For example, when Viola, in the guise of Cesario, meets Feste on her way to Olivia, and asks if she is not Olivia’s Fool, Feste is playful yet cleverly accurate in her reply:

No, indeed, sir, the Lady Olivia has no folly. She will keep no fool, sir, til she be married, and fools are as like husbands as pilchards are to herrings – the husband’s the bigger. I am indeed not her Fool, but her corrupter of words. (3,i,30-35)

One of the things I find most interesting about an exchange like this is that it is not merely an example of banter between the Fool and the characters but an arrow of truth, indicating also a kind of darkness that pervades Twelfth Night, perhaps as a result of its place in a social world consumed by pestilence.

As part of her sly pursuit of the truth Feste plays with the role of being a philosopher – a kind of decoy, as it happens. She plays with logic: “If that this simple syllogism will serve, so”, she says to Olivia, who proceeds with a quasi logical debate about who’s the fool. She continues in the same vein with Orsino, in an exchange that touches on the relationships in the play which are not always as they appear on the surface, harboring a somewhat sinister thread of tension and menace:

Feste: Truly sir, the better for my foes and the worse for my friends.

Orsino: Just the contrary: the better for thy friends.

Feste: No, sir, the worse.

Orsino: How can that be?

Feste: Marry, sir, they praise me and make an ass of me. Now my foes tell me plainly I am an ass; so that by my foes, sir, I profit in the knowledge of myself, and by my friends I am abused. So, if your four negatives make your two affirmatives, why then the worse for my friends and the better for my foes. (5,i,11-22)

In a similar vein, Feste plays with the theme of disguise and appearance throughout the play. For example when she meets Sebastian, thinking perhaps that he might be Cesario, she says:

No, I do not know you, nor I am not sent to you by my Lady, to bid you come speak with her, nor your name is not Master Cesario, nor this is not my nose neither. Nothing that is so is so. (4,i,5-9) 

And later, when she is talking to Sir Toby and Maria just before appearing to the imprisoned Malvolio as the parson Sir Topaz, she quips: “For, as the old hermit of Prague, that never saw pen and ink, very wittily said to a niece of King Gorboduc, ‘That that is, is’; so I, being Master Parson, am Master Parson; for, what is ‘that’ but ‘that,’ and ‘is’ but ‘is’? (4,ii,12-16)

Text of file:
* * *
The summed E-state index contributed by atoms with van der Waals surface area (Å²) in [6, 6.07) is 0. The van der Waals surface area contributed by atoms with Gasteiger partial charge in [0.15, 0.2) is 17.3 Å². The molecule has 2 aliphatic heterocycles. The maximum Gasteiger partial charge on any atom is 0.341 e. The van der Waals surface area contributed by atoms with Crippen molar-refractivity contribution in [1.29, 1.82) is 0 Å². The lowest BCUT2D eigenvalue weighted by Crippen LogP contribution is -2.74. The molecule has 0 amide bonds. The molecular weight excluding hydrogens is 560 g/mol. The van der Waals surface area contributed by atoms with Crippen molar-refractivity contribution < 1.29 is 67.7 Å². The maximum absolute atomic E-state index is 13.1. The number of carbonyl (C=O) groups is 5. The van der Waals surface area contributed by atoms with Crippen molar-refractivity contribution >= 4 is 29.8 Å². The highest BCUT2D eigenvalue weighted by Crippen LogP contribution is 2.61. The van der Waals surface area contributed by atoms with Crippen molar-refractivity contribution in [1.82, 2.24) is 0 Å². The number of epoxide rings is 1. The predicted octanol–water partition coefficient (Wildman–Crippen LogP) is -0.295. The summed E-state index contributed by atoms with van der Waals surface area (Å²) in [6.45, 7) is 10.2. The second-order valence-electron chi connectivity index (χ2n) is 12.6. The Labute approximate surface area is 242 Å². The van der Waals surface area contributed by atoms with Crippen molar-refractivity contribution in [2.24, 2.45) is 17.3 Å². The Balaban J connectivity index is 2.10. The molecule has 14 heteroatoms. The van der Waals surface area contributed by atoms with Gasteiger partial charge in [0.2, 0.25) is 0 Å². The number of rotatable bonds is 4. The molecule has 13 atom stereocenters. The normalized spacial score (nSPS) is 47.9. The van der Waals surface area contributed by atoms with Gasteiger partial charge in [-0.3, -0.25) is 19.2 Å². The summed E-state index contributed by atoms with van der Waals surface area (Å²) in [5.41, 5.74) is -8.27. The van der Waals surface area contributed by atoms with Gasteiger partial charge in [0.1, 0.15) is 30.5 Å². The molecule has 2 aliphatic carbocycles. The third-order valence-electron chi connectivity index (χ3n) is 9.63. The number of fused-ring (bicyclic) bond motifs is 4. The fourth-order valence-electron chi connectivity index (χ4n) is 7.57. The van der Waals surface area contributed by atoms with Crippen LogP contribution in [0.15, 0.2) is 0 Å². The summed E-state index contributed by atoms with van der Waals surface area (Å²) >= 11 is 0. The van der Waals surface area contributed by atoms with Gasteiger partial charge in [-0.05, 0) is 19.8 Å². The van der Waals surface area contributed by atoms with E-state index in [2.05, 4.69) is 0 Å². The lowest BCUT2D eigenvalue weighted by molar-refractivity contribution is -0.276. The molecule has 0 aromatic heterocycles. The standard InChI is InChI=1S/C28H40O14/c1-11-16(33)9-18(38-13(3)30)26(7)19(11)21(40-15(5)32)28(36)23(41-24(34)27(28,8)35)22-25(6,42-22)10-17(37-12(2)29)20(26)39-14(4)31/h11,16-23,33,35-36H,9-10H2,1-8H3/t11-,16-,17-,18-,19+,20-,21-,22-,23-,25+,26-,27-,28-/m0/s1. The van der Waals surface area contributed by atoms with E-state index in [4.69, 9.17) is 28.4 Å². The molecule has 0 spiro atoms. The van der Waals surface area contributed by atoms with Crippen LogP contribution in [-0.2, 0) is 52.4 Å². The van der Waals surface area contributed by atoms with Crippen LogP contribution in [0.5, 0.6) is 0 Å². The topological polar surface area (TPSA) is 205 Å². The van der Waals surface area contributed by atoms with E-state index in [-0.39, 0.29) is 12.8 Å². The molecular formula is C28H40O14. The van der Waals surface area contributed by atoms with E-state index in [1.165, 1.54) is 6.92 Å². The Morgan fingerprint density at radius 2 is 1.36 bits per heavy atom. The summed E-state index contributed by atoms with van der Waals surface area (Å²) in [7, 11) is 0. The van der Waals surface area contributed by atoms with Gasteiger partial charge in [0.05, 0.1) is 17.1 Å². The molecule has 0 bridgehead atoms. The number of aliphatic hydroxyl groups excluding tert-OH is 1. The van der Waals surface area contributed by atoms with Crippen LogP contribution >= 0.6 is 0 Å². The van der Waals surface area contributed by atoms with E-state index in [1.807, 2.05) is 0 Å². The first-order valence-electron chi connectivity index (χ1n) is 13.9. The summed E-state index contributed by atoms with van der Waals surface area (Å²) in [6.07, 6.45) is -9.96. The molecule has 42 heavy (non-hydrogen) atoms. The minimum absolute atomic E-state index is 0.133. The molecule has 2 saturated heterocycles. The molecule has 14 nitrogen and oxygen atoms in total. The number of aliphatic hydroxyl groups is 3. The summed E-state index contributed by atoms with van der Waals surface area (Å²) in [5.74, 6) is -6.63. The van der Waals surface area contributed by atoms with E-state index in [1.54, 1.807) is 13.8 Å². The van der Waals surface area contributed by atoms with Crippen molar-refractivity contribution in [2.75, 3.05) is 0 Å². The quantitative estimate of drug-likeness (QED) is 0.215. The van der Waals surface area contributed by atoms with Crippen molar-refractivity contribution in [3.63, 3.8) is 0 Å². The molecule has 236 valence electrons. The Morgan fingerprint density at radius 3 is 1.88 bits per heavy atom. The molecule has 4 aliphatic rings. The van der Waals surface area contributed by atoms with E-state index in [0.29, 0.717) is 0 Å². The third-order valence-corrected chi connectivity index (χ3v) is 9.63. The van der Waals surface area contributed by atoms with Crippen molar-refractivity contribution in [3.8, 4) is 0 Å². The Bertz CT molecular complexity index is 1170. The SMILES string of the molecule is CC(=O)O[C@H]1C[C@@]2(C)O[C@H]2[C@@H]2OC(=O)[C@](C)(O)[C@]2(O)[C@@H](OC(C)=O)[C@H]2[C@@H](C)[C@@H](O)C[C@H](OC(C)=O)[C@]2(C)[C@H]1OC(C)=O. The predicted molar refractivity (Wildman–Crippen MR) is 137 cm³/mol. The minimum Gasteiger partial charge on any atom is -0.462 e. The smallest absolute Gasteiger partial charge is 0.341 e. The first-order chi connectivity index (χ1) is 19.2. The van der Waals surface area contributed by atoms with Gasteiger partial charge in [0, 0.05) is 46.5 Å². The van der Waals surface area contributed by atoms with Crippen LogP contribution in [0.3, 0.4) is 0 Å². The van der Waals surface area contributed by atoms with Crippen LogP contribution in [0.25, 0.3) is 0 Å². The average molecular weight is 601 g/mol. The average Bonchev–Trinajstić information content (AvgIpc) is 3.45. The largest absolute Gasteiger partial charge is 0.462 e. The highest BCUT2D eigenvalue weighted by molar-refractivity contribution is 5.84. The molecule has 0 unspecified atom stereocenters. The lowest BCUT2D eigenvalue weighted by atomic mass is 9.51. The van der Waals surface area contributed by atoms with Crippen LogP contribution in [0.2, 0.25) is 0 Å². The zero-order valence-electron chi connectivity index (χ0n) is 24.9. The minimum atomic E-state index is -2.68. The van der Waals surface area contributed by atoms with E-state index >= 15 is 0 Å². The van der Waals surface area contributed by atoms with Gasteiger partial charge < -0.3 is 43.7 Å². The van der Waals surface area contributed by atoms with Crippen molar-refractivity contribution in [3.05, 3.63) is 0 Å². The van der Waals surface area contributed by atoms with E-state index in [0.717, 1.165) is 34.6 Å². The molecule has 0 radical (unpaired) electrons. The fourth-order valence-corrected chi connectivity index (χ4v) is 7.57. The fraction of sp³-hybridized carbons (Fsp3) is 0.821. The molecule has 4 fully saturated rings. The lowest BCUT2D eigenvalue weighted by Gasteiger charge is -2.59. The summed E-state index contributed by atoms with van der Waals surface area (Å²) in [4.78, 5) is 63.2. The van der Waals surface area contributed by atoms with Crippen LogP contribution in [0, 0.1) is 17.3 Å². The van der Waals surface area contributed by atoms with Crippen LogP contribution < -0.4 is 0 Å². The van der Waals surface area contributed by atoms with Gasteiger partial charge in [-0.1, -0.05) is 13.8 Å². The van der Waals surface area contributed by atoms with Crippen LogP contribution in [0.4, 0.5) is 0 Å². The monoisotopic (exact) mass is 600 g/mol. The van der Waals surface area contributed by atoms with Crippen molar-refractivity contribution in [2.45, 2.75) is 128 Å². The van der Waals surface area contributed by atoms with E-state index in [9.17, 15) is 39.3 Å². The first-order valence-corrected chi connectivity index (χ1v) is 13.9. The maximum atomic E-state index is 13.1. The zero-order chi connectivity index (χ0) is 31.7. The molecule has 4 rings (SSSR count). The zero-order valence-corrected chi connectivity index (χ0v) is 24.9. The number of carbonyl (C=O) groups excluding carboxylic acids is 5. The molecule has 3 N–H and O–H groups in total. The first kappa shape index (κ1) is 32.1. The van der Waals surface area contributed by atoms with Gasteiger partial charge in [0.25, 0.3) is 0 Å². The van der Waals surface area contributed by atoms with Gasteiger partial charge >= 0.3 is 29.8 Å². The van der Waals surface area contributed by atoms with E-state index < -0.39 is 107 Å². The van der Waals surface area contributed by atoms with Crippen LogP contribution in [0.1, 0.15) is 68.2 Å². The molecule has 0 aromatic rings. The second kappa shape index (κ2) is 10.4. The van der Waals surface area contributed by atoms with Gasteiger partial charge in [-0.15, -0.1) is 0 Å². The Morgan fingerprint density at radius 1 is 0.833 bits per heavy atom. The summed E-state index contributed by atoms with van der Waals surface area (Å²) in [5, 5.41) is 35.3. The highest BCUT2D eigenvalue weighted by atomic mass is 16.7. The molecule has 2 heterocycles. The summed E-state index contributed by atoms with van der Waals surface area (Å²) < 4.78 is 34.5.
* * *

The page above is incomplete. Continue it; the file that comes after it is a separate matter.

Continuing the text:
With most characters in the play Feste adjusts her levels and angles of address and debate to suit people and circumstances. She rarely makes a comment that can be taken as offensive or overly personal. The one exception is Malvolio. Early in the play, when Olivia and Feste are bantering with thoughts about who is more the Fool, Olivia asks Malvolio what he thinks of Feste. After a brief exchange of insults Malvolio says: “I marvel your ladyship takes delight in such a barren rascal. Look you now, he’s out of his guard already. Unless you laugh and minister occasion to him, he is gagged.” (1,v,80-85) Those words have stung Feste, who holds on to them and in the last moments of the play quotes them to explain why Malvolio’s punishment has been so steep.

But the animosity is not just personal. Feste is very protective of the good Madonna, his mistress Olivia. So she takes exception to Malvolio’s creepy designs on her and his upstart presumption that he will rise from the ranks of servitude, as it were, and enter the aristocracy as Olivia’s count. I would like to think that Shakespeare was resistant to the claims of the Elizabethan social order, that he was somehow as opposed then as I am now to aristocratic privilege. But in this case he was not. Feste is incensed by this social- climbing aspect of Malvolio’s demeanour. She also appears to agree with Maria in judging Malvolio to be “some kind of Puritan”. The steward’s attempt to impose a moral order on Sir Toby, Andrew Aguecheek and the rest of the gang rubs all of them up the wrong way, and though Feste doesn’t find it an altogether pleasant task she takes on the role of Malvolio’s torturer.